I’m Sorry asks:
My college age daughter is in new but fairly serious relationship with a sweet young Chinese man here in the US. I’m concerned because they have not yet told his parents of the relationship. I questioned him about this omission he has stated that he will tell them but in his own time and in his own way. I then asked (perhaps a little too bluntly) if he felt his parents (who are very traditional) might have issues with him dating a non-Asian woman with divorced parents. As soon as I asked the question, I tried to apologize realizing that I had offended him. He denies this of course, being the soul of politeness, but I can tell that he was somewhat taken aback by my bluntness in addressing the issue. I would like to offer an apology in a more formal way and some sort of gift to express my remorse and embarrassment. What would be appropriate way to do this and what could I give as a gift to smooth things over? Thank you.
I applaud your desire to apologize and make amends with this young man. It takes a lot of courage to admit you’re wrong, and even more to do it publicly.
You could get a gift, perhaps asking your daughter what he likes. But why not consider inviting him to dinner instead?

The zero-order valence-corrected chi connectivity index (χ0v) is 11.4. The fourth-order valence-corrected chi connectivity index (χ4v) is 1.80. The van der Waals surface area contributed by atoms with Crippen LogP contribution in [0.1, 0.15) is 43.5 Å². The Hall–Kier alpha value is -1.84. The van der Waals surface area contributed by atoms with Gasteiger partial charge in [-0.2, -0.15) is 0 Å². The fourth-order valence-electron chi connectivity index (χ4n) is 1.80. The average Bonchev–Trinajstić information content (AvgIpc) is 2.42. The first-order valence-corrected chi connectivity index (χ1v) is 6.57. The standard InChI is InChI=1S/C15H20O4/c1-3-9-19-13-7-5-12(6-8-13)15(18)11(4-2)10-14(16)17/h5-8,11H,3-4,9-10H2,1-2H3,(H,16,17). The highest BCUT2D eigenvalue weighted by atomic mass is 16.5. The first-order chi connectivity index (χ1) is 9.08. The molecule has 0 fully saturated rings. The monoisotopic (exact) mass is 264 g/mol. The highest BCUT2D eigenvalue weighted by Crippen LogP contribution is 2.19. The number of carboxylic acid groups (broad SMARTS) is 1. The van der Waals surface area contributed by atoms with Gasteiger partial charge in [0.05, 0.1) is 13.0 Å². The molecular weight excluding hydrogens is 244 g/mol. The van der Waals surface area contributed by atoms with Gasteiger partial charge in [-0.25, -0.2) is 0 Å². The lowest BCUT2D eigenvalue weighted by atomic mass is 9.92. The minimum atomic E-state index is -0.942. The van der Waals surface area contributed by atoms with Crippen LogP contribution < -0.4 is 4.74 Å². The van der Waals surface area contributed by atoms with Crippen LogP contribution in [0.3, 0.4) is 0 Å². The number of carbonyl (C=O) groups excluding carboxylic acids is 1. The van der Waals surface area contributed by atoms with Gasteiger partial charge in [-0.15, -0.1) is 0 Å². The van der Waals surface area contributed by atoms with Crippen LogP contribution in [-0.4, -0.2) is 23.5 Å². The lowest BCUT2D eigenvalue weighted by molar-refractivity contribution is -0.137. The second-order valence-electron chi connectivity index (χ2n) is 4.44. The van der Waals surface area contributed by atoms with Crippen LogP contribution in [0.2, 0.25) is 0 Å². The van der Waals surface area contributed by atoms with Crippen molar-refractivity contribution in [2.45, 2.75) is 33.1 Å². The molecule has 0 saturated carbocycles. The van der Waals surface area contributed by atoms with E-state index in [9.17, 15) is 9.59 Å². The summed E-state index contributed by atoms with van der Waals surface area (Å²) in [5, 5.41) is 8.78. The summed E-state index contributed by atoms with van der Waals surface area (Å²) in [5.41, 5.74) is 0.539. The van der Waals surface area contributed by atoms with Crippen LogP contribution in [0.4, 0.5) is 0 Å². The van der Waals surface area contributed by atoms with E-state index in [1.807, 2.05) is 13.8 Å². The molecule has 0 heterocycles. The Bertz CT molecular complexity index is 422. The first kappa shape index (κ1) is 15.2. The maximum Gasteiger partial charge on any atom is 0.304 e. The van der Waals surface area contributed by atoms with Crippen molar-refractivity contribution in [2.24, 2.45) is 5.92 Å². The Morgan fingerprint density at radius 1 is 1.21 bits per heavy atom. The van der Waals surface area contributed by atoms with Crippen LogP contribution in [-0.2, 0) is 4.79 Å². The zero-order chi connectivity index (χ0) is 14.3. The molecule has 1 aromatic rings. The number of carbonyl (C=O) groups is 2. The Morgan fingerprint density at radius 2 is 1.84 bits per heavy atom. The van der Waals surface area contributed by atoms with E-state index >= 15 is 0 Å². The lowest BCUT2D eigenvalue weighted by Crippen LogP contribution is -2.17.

In China, people forge friendships, cement business deals, and even make amends by inviting people out to dinner. Dinner brings people closer together — especially if you do it Chinese-style and share dishes. And it’s not uncommon for people to make speeches or toasts at a dinner, to let someone know how you feel — such as a toast to friendship, or a short speech expressing gratitude. A dinner might be just the thing to build a better relationship with him, and show you care.
Find out from your daughter what restaurant (or type of food) he likes, and then arrange an evening out. It doesn’t have to be a Chinese restaurant or even the most expensive place in town — just as long as it’s nice enough to make it a treat.
When you’re there, make a simple apology, letting him know you’re sorry, but without dwelling on the issue. And then follow it up with something positive. Make a toast to friendship, as many in China do. Perhaps you can even ask him to teach you more about his country, and culture (if my husband is any measure, anytime someone asks him about China, he is thrilled to tell all about it, and teach anyone who wants to learn).
But actions say so much more than words in China, especially when it comes to a dinner out. Suggest appetizers, and encourage people to order more, and even have dessert — even if it means you’ll end up with leftovers. Abundance at the table is a great way to show goodwill. If he likes to drink wine, for example, order a nice bottle for the table. He may try to be polite and complain that there is too much food and drink. He might even protest when you go to pay the bill. But, in fact, he’ll appreciate it more if you’re persistent, as the Chinese are about dinners like this. So, order that extra food anyway and, of course, don’t even let him think of paying the bill. 😉
What do you think? What advice would you give?
Do you have a question about life, dating, marriage and family in China (or in Chinese culture)? Every Friday, I answer questions on my blog. Send me your question today.